Truck driver here with some maritime questions

Been working as a truck driver for around 5 months now. Its a decent job but i sort hate having to sit down for 8-10 hours a day. Working on boats has been something I always found interesting and after gaining experience as a truck driver i’ve realized im pretty fine with being away from home for work. Im currently not married and don’t plan on having any kids. im 27 years old.

I’ve been considering becoming a merchant marine for a few days now so i got a few questions.

  1. is it true most of you guys work like 4-6 month rotations and spend the rest of the year off duty/on vacation?

  2. I learned about the SIU apprenticeships recently. Do apprentices get paid in these programs?? I was just wondering how much money i should save up before even applying to one of these programs. When i went to trucking school i saved up a couple grand. luckily for me i was given free housing at my cdl school and some free meals. I realized some of these apprenticeships can last atleast a year. Also what kind of pay should i expect after completing an apprenticeship?

  3. are there quicker ways to break into the maritime industry without completing a long apprenticeship??

No. Most mariners in the US work much shorter rotations. We work a total of 6-8 months per year, just not all in one shot.

Take the every level classes yourself and get all your documents them go get hired by Edison Chouest as a deckhand. You’ll get 1.5 days of sea time for every day onboard and work 240 days per year (28 on, 14 of) so you gain sea time much faster. After you get your AB you might consider switching to do sea union if that’s what you really want.

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Are these classes I take online or do I go in person??? Will I have to travel to a different state to take these courses???


In person.

That depends on what state you live in.

Edison Chouest is a good choice I worked there for about 9 years. I was an over the road truck driver for about 6 years before I sailed 22 years ago. My first job was Tidewater marine my schedule was 28 on 14 off. They sent me through all the entry level training ad help me get my MMD. I am not sure if they still have the same program I went through but it’s worth looking into. Chouest is probably what advanced my career the most. I was able to work a several of there specialty boats. I worked several different schedules there 28/14, 14/7 and 14/14. I have done other companies since then bout none worth mentioning. I moved from boat to ships starting as an ordinary sea and and now a Chief engineer unlimited. I am currently on a ship represented by one of the big unions. I’m not a big fan of unions for various reasons and will more than likely move along.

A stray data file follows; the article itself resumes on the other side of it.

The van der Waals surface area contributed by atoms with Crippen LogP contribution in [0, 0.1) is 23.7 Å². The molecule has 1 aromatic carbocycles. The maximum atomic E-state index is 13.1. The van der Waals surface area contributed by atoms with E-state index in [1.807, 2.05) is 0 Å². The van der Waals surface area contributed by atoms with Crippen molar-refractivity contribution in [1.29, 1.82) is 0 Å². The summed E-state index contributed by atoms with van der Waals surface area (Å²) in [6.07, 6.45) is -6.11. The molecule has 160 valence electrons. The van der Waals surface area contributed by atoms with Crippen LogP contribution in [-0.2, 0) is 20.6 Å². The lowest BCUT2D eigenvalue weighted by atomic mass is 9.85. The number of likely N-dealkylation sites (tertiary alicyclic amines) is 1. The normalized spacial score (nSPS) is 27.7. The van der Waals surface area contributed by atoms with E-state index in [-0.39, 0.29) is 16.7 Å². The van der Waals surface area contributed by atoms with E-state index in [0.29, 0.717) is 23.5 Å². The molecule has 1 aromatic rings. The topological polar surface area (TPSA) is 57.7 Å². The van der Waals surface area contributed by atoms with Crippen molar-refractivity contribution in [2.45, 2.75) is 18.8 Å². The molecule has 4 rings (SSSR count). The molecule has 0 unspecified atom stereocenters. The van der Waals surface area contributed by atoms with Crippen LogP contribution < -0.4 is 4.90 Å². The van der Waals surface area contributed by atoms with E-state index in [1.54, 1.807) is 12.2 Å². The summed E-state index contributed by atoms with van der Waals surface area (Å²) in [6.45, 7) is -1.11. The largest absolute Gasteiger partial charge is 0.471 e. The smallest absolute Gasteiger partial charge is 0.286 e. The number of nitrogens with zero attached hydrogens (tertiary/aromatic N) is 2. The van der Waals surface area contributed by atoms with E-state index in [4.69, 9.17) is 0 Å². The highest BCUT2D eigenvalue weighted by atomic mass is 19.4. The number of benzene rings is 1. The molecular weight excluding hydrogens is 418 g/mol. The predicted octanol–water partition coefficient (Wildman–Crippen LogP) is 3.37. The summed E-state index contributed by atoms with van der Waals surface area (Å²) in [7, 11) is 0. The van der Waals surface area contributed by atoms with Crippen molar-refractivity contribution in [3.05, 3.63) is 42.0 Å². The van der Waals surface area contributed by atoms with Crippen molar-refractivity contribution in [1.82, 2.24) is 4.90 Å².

I started working for a small shipping company that had tractor/trailers and tug/towboats. I Did both for them. I learned to drive by OJT and started working on boats on a 20/10 schedule as deck hand then tankerman/ deckineer until I had sea time to get license. Company sent me to national River academy in Arkansas to get my first license of OUTV near coastal. Worked my 20 on then drove tractor trailer on my ten off. Got to see the country inside and out. It was awesome as a single man. Then I got married and gave up the driving. It takes a while to to climb the hawespipe but a cheaper route to the wheelhouse and better training and experience than just going to an academy and getting a license with no experience. Never have gone union and won’t. Just my opinion man!

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Also I started at a much younger age than you as deckhand on ship assist tugs. So you are getting sort of a late start for hawespiping

Check out Joe’s channel on going through a union apprenticeship program

I didn’t sail till i was 45, in 6 yrs. I made it to Chief Oceans. It all depends on how much sea time you can handle. At 27 I’d be out there all the time !!!

How physically tough is the work?? Like will I be super tired after a day of work usually

I had one manual labour job and that was when I was 18 working as a baggage handler at the airport. Basically constantly lifted 50 pound bags all the time.

How many weeks are these classes?

Also once I complete the courses how long does it usually take to get hired by companies??

Also is deckhand work dangerous?

That all depends on the industry sector, the specific company, and the vessel itself. It’s not 12 hours of non-stop lifting.

At this point I don’t remember. A week or two I think.

That depends on the current state of the job market, what kind of vessels you want to get on, and how proactive you are.

Not excessively.

Usually it’s routine duty with no surprises and you wouldn’t see work like handling baggage. Loading stores during inport can be a change but what most would consider “work” is when something unexpected and unwanted happens.
Exceptions are probably found on small boats, tugs and some oil industry.
Big ships, govt. Jobs, msc and the like strive for routine & predictability!!